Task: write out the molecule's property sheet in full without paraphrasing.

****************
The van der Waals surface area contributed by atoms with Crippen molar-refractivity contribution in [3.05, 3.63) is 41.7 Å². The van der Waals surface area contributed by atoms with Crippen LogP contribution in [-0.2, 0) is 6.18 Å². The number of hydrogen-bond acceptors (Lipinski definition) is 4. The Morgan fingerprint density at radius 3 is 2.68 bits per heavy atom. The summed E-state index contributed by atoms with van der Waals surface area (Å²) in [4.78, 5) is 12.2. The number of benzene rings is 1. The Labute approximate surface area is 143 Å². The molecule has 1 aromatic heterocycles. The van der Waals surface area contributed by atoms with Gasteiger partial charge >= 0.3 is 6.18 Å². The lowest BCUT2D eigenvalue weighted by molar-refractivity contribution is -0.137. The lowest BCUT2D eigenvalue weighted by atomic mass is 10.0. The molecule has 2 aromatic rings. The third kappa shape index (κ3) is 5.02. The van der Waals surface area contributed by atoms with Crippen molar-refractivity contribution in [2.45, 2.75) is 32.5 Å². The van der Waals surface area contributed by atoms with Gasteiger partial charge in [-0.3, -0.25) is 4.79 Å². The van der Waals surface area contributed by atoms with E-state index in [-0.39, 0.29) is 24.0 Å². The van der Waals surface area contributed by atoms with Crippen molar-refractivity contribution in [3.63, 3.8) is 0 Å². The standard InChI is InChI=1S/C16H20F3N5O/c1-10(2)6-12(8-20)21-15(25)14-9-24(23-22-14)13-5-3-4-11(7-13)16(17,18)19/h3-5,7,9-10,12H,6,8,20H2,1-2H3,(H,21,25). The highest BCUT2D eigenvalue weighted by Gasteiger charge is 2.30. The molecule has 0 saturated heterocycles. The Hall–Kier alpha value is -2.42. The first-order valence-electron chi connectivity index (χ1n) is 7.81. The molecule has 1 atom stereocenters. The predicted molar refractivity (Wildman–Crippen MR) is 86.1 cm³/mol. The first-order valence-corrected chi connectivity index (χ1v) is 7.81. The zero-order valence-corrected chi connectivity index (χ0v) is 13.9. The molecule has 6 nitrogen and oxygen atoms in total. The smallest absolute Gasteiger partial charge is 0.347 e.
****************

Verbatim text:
The van der Waals surface area contributed by atoms with Crippen molar-refractivity contribution in [3.05, 3.63) is 41.7 Å². The van der Waals surface area contributed by atoms with Crippen LogP contribution in [-0.2, 0) is 6.18 Å². The number of hydrogen-bond acceptors (Lipinski definition) is 4. The Morgan fingerprint density at radius 3 is 2.68 bits per heavy atom. The summed E-state index contributed by atoms with van der Waals surface area (Å²) in [4.78, 5) is 12.2. The number of benzene rings is 1. The Labute approximate surface area is 143 Å². The molecule has 1 aromatic heterocycles. The van der Waals surface area contributed by atoms with Gasteiger partial charge >= 0.3 is 6.18 Å². The lowest BCUT2D eigenvalue weighted by molar-refractivity contribution is -0.137. The lowest BCUT2D eigenvalue weighted by atomic mass is 10.0. The molecule has 2 aromatic rings. The third kappa shape index (κ3) is 5.02. The van der Waals surface area contributed by atoms with Crippen molar-refractivity contribution in [2.45, 2.75) is 32.5 Å². The van der Waals surface area contributed by atoms with Gasteiger partial charge in [-0.3, -0.25) is 4.79 Å². The van der Waals surface area contributed by atoms with E-state index in [-0.39, 0.29) is 24.0 Å². The van der Waals surface area contributed by atoms with Crippen molar-refractivity contribution in [3.63, 3.8) is 0 Å². The standard InChI is InChI=1S/C16H20F3N5O/c1-10(2)6-12(8-20)21-15(25)14-9-24(23-22-14)13-5-3-4-11(7-13)16(17,18)19/h3-5,7,9-10,12H,6,8,20H2,1-2H3,(H,21,25). The highest BCUT2D eigenvalue weighted by Gasteiger charge is 2.30. The molecule has 0 saturated heterocycles. The Hall–Kier alpha value is -2.42. The first-order valence-electron chi connectivity index (χ1n) is 7.81. The molecule has 1 atom stereocenters. The predicted molar refractivity (Wildman–Crippen MR) is 86.1 cm³/mol. The first-order valence-corrected chi connectivity index (χ1v) is 7.81. The zero-order valence-corrected chi connectivity index (χ0v) is 13.9. The molecule has 6 nitrogen and oxygen atoms in total. The smallest absolute Gasteiger partial charge is 0.347 e.